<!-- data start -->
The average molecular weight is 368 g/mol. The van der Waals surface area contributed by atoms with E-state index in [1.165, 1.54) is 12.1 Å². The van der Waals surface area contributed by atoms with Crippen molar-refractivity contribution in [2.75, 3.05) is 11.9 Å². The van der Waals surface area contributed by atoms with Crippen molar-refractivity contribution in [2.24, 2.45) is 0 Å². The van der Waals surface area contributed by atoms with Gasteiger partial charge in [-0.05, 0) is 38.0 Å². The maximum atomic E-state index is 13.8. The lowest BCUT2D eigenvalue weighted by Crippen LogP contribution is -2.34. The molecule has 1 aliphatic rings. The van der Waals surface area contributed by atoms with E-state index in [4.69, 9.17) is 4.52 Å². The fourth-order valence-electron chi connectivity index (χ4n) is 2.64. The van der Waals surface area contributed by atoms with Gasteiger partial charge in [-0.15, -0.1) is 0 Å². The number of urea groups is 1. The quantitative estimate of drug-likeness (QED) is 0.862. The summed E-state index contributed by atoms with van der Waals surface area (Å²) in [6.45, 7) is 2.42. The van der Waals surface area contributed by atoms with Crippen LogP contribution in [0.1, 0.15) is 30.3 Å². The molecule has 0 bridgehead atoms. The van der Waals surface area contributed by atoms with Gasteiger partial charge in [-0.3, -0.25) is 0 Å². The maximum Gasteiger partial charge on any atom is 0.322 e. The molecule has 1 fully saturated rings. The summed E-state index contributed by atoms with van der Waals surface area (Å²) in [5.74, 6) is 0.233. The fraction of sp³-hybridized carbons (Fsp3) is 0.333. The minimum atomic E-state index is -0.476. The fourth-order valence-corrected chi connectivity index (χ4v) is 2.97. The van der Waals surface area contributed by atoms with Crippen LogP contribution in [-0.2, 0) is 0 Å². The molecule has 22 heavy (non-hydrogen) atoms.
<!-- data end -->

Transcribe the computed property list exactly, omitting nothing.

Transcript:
The average molecular weight is 368 g/mol. The van der Waals surface area contributed by atoms with E-state index in [1.165, 1.54) is 12.1 Å². The van der Waals surface area contributed by atoms with Crippen molar-refractivity contribution in [2.75, 3.05) is 11.9 Å². The van der Waals surface area contributed by atoms with Crippen molar-refractivity contribution in [2.24, 2.45) is 0 Å². The van der Waals surface area contributed by atoms with Gasteiger partial charge in [-0.05, 0) is 38.0 Å². The maximum atomic E-state index is 13.8. The lowest BCUT2D eigenvalue weighted by Crippen LogP contribution is -2.34. The molecule has 1 aliphatic rings. The van der Waals surface area contributed by atoms with E-state index in [4.69, 9.17) is 4.52 Å². The fourth-order valence-electron chi connectivity index (χ4n) is 2.64. The van der Waals surface area contributed by atoms with Gasteiger partial charge in [-0.15, -0.1) is 0 Å². The number of urea groups is 1. The quantitative estimate of drug-likeness (QED) is 0.862. The summed E-state index contributed by atoms with van der Waals surface area (Å²) in [6.45, 7) is 2.42. The van der Waals surface area contributed by atoms with Crippen LogP contribution in [0.1, 0.15) is 30.3 Å². The molecule has 0 bridgehead atoms. The van der Waals surface area contributed by atoms with Gasteiger partial charge in [-0.3, -0.25) is 0 Å². The maximum Gasteiger partial charge on any atom is 0.322 e. The molecule has 1 fully saturated rings. The summed E-state index contributed by atoms with van der Waals surface area (Å²) in [5.74, 6) is 0.233. The fraction of sp³-hybridized carbons (Fsp3) is 0.333. The minimum atomic E-state index is -0.476. The fourth-order valence-corrected chi connectivity index (χ4v) is 2.97. The van der Waals surface area contributed by atoms with Crippen LogP contribution in [-0.2, 0) is 0 Å². The molecule has 22 heavy (non-hydrogen) atoms.